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But a few months of hormone treatment weighed down my mental health. I felt increasingly depressed. I would wake up in the middle of the night and start crying for no apparent reason. Just getting off the bed used to take up all my energy. Lab work and life became a chore. I started looking for alternatives. And so my cycle of consulting doctors began all over again. I asked around my friends and family for good doctors. I consulted more doctors, some in the city I lived in, and some back in my hometown, Mumbai, when one of them finally told me they could help. I underwent surgery, where some endometriosis was removed. But according to the doctors, it wasn’t enough to cause the pain I was claiming to be in. Feeling like I was just slapped on the face, I explored the possibility that I had low pain tolerance, or like many other doctors had told me, it was ‘all in my head’. That hurt more than the pain ever had.


Post my surgery, I tried to get on with my usual life. To my surprise, my pain had indeed become bearable. I rejoiced at this new-found pain-free life I was getting to live. But the joy didn’t last long. Like an uninvited guest that keeps showing up, my pain was back. And this time, it wasn’t only when I was bleeding. It was there all the time. Initially, it was bearable, just a constant, dull ache in my abdomen. However, it turned into a much sharper pain in a few weeks. I felt like someone was twisting my insides using tweezers while at the same time stabbing me from the inside with a knife.


I felt like someone was twisting my insides using tweezers while at the same time stabbing me from the inside with a knife.

So before long, I went back to my routine of looking for doctors who could explain why this was happening to me. It was during this time that I finally found a doctor who ultimately helped me. I remember sitting in his office with my parents on either side of me, treating this like just another doctor’s appointment, ready to be dismissed yet again. As had become my habit, I fixated on something in the office to distract myself and prevent my thoughts from spiralling. I was obsessing over an anatomical model of the uterus when the doctor gently asked me to explain what was troubling me. His calm and compassionate manner surprised me, and I told him everything that had happened, right from the unbearable pain to the previously failed surgery. To my astonishment, he actually listened to everything I had to say and didn’t dismiss me or my pain at the first opportunity he got. He suggested getting an MRI, and when I got one, he sat with the MRI film, explaining patiently where all the endometriosis was present and how it was affecting my ovaries, my uterus, and my nerves. “That,” he said “is the cause of your continuous pain.” I was scheduled for another surgery, my second one within a span of a year.


As soon as I was out of the surgery, I asked if they had found and removed any disease. The doctor said they had, and they were waiting on histopathology reports to confirm that it was indeed endometriosis. My mind began racing. What if it wasn’t endometriosis? What if there was nothing, and I had indeed made up my pain? What if this surgery didn’t help either?


At my follow-up appointment after the surgery, my doctor confirmed that the tissue that was removed was indeed endometriosis, and was the root cause of my severe pain. I remember the feeling of validation as I stepped out of his clinic. The trees swayed gently with the wind and the birds made their way back to their nests. It was the same street that I had seen an hour ago while entering the clinic, and yet it seemed more beautiful now. I was ready, for the first time in many years, to live life on my terms, and not on the terms of my chronic disease.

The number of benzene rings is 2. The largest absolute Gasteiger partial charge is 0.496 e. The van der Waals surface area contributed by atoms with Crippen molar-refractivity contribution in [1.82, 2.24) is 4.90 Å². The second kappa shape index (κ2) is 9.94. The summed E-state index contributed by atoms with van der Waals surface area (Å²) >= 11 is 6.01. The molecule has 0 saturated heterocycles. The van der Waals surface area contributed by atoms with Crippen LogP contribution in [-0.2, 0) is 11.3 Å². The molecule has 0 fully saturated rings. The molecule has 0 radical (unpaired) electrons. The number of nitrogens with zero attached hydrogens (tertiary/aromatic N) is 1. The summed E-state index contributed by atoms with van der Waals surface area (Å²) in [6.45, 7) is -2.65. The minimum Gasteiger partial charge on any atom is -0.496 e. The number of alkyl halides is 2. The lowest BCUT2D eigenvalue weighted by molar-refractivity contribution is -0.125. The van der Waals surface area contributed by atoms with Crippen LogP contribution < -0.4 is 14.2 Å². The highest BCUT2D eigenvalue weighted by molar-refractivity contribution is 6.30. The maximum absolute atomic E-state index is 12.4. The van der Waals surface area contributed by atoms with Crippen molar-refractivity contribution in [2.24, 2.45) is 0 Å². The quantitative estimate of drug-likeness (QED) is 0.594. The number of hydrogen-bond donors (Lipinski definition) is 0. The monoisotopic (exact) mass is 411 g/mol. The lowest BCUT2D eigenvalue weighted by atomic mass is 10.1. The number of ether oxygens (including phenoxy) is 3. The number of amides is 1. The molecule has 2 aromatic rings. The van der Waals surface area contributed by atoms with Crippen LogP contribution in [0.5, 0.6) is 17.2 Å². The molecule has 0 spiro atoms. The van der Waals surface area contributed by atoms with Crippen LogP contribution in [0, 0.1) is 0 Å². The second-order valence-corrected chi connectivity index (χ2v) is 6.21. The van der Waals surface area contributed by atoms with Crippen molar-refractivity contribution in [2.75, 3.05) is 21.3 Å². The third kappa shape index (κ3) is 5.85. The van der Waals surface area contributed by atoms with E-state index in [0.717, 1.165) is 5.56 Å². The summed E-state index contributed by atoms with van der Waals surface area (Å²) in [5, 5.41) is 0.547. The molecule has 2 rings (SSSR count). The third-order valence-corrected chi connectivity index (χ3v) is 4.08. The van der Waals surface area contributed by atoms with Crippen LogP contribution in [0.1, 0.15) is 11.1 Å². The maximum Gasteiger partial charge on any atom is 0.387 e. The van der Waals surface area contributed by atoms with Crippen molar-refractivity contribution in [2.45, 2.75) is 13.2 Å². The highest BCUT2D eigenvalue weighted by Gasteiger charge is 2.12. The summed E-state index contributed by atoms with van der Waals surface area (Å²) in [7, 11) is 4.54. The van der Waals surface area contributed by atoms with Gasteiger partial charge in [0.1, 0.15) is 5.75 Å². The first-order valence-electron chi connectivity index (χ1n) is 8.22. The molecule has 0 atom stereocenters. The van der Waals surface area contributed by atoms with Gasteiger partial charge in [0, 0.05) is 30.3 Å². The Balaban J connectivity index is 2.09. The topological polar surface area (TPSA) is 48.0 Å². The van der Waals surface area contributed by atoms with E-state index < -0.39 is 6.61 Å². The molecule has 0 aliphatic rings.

As I write this one month into recovery post-op, I look back and realised that I’m a changed person because of my experience. I don’t trust people easily when they say they believe me. I avoid seeing doctors about anything, even if it’s not related to endometriosis because I think they will dismiss me or my pain.


I’m willing to wait a few months to see some positive change. After all, I’ve tolerated this disease for so many years, so what are a few more months?

I’m still struggling with pain, which according to the doctor will take a few months to dissipate. Though it gets exhausting and I wonder how much longer I have to suffer, I’m willing to wait a few months to see some positive change. After all, I’ve tolerated this disease for so many years, so what are a few more months? I’m more determined than ever to combine this recovery period with my biology qualifications and background to talk more about the disease.


I think I owe this resilience to my ordeal. It shouldn’t have to be this way, but my chronic illness has taught me to be patient and not give up hope, no matter how difficult things may get. Though I’m hopeful about my pain reducing and grateful that I found a doctor who could help me, I can’t help but wonder how different my life would have been if all those doctors had believed me.


I guess there’s no way of finding out. I hope that with time, I will learn to forgive them, and myself, for not speaking up earlier. I guess that would be the first step in my healing journey.

 

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Sneha Khedkar

From Mumbai, India, Sneha obtained a B.S. in Microbiology and Biochemistry from St. Xavier’s College (Autonomous) in Mumbai, and an M.S. in Biochemistry from the Maharaja Sayajirao University of Baroda, in Vadodara. She was a Research Fellow at the Institute for Stem Cell Science and Regenerative Medicine (DBT-inStem) in Bengaluru and has written for Slate, Undark, and The Hindu.